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I could feel Parkinson’s disease creeping up on me, so when I finally summoned up the courage to have a colleague assess me and make the diagnosis, it was of no surprise; in fact, it was almost a relief.
In my mid-30s, I had taken up long-distance running, mainly to shed the weight I’d stacked on during training and fellowship years. About 10 years later, I developed a gait disturbance, manifesting as an exercise-induced dystonia in my leg. Initially, it appeared only after running a significant distance, but gradually it became more problematic, eventually leading me to stop participating in competitive events. My leg would spasm, twist and generally tighten up. I knew it was dystonia but told others it was just cramp or a ‘hip problem’; that was easier than explaining what this could become.1 I was otherwise fine and made a concerted effort to keep fit and to continue exercise as best I could. I also abandoned plans to reduce my caffeine intake given the possibility of this being neuroprotective in Parkinson’s disease. Sadly, my sense of olfaction became impaired, so the great pleasure of the aroma of coffee was lost.
Within a few years though, other symptoms emerged, including a tremor of my right hand and leg. The first time it caused a problem was at a national conference when I stood to ask a question, and with the nervousness my hand and leg trembled. I don’t think it was visible to others, but I sat quickly, shocked to realise that symptoms were making an impact.
Gradually and pervasively, more tasks became difficult. My handwriting was clearly shrinking and at work that was causing problems. The striking issue though, was bradykinesia; when demonstrating rapid alternating movements and finger tapping to patients, it was clear that my dominant hand was inferior, and seemingly becoming slower each month. It became obvious to me that some of my Parkinson’s patients were performing better than me. What really started to bother me was the impact on my ability to play golf. Generating club head speed was difficult, again related to bradykinesia. Simply walking the course was becoming a challenge, and getting a tee out of my pocket and placing the ball on it was becoming difficult.
So it was clear that it was time to get onto treatment and that I should have a proper assessment and diagnosis. I spent some time thinking about whom I should consult. I chose a respected colleague who worked in another hospital on the other side of the city. I obtained an MR scan of my brain before this and was struck by how normal it looked. I remember staring at the images, frustrated that the structure looked so normal, but the function was not.
My colleague was kind, sensitive and caring, and agreed completely with the diagnosis. With my nervousness, the tremor was there again, and he skillfully demonstrated some cogwheeling of my right arm, and the bradykinesia was there for us all to see. Straight on to l-dopa was the plan; no fiddling around with a dopamine agonist.
I filled the script for Madopar the next day and took the first tablet late that afternoon. I remember tapping my right hand and fingers to test for a response; 45 min after the dose, I could feel it working. I was almost shocked to feel this. For some reason, my expectations were low, so I felt encouraged. Over the next few days, I started to take it regularly. What I wasn’t prepared for was the nausea. The worst part was the worry that this might continue. Thankfully, with time this passed and I’ve continued to have an excellent symptomic response.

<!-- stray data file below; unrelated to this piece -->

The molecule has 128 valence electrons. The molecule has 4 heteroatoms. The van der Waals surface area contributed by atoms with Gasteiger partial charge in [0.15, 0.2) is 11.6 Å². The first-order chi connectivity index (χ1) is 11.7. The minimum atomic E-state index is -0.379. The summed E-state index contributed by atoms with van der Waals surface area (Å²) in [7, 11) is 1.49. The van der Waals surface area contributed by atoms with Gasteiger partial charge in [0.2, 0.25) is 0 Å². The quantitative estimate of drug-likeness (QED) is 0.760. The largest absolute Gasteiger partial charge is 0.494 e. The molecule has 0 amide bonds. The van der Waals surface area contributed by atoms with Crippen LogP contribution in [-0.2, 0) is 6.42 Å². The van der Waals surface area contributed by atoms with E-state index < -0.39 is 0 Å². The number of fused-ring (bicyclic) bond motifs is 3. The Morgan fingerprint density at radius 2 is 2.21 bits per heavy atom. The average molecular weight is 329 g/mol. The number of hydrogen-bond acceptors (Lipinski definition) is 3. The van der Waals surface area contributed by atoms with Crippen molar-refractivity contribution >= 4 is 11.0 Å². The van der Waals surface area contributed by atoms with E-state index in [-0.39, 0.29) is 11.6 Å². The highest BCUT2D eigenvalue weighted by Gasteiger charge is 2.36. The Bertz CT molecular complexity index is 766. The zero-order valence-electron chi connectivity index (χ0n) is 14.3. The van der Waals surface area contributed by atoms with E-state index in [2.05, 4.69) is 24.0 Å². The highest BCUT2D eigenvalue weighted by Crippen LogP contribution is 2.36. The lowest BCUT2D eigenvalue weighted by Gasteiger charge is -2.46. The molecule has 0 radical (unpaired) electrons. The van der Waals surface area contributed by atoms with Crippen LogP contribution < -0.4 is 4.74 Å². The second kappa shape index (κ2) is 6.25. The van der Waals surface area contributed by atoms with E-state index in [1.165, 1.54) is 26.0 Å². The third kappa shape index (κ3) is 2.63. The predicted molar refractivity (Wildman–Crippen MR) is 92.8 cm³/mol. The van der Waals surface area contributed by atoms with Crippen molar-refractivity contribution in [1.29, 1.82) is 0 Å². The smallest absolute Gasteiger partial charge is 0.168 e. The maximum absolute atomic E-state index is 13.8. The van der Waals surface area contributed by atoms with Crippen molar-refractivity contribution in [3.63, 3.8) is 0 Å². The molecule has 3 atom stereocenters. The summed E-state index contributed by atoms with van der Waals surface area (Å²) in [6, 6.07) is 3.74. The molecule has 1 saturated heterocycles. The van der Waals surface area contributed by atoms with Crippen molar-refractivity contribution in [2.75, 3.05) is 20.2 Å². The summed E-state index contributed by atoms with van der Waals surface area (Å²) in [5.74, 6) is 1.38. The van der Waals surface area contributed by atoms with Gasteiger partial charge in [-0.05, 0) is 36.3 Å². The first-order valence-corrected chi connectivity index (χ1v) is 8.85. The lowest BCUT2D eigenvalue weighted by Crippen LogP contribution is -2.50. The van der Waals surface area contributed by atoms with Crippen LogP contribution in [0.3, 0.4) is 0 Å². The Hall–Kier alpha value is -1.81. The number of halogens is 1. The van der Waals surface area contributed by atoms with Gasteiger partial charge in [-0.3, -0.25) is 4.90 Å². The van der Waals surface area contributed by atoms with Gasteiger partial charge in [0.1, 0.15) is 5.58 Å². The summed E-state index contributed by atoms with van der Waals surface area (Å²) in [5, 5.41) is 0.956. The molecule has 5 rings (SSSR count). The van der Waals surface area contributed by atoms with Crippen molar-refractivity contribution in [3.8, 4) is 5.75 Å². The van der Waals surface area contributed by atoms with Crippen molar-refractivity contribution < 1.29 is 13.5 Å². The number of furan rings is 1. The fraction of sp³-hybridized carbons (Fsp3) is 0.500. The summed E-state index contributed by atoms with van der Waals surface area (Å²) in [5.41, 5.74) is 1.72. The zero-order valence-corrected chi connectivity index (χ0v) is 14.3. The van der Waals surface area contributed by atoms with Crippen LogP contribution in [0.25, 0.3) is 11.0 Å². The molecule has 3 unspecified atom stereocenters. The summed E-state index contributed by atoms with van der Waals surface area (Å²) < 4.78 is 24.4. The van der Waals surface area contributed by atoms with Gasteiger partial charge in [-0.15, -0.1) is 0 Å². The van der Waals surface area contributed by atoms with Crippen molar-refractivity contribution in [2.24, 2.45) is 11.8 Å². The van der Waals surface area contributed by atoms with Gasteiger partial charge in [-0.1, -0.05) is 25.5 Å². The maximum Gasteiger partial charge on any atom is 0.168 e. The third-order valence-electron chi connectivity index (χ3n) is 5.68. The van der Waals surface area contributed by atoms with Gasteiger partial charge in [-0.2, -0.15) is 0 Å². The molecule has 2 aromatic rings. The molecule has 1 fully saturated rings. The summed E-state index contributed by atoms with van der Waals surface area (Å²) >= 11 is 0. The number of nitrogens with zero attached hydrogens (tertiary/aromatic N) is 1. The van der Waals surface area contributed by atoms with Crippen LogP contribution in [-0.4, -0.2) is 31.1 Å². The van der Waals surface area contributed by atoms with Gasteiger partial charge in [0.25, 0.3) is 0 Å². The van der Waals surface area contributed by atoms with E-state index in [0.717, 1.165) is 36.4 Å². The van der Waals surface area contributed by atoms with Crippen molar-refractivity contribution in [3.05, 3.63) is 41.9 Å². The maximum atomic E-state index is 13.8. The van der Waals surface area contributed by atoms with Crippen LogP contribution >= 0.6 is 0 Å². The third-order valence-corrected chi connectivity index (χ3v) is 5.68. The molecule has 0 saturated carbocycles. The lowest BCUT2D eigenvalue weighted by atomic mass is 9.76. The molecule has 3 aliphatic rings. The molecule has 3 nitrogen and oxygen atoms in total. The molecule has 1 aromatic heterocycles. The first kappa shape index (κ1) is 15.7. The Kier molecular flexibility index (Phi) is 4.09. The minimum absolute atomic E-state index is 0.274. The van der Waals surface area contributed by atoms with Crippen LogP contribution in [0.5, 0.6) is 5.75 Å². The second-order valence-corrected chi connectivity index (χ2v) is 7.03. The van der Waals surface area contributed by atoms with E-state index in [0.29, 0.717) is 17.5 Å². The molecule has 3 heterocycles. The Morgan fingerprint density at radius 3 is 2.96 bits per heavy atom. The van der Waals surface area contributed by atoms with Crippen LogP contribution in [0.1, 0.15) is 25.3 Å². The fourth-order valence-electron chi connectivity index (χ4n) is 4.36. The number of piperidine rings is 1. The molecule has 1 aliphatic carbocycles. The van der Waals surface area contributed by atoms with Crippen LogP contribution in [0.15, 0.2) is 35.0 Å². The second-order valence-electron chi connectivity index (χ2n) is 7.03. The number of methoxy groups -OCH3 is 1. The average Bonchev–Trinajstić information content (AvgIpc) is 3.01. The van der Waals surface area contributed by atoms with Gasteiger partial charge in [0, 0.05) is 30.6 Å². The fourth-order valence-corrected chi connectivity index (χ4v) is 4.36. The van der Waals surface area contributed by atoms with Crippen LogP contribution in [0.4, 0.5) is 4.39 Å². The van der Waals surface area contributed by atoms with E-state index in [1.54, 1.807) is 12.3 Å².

Shortly after the confirmation of diagnosis and start of treatment, I revealed the diagnosis to my colleagues. In a way, there was a sense of relief with ‘coming out’; I hadn’t realised how much energy I was expending hiding my symptoms. I was also tired of misleading friends and colleagues with my story about a bad hip being the cause of my gait issues; it had just seemed easier at the time. Some people reacted with strong emotion, which was quite uncomfortable and made me cautious about timing future disclosures. I also revealed the diagnosis to selected patients; some of whom had already astutely suspected something was wrong with me.
I had to deal with a range of logistical issues that come with many neurological diagnoses. The mandatory driving reporting, insurance issues and my medical registration. All of these needed documents and had stressful elements. I developed a new-found appreciation of how important the clinician’s prompt attention to these things is.
My subspecialty in neurology is stroke, but I’ve always done general neurology as well, and have a steady stream of Parkinson’s patients. I now feel much more confident with the early diagnosis and management, and have a much greater insight into the condition. I have shared my own experience with several new patients with Parkinson’s disease, and this has been extremely powerful and positive. The experience has deepened and enriched my understanding of the doctor–patient relationship, and I hope it has helped me to become a better neurologist.
Funding The author has not declared a specific grant for this research from any funding agency in the public, commercial or not-for-profit sectors.
Competing interests None declared.
Patient consent for publication Not required.
Provenance and peer review Not commissioned; externally peer reviewed by Andrew Lees, London, UK.
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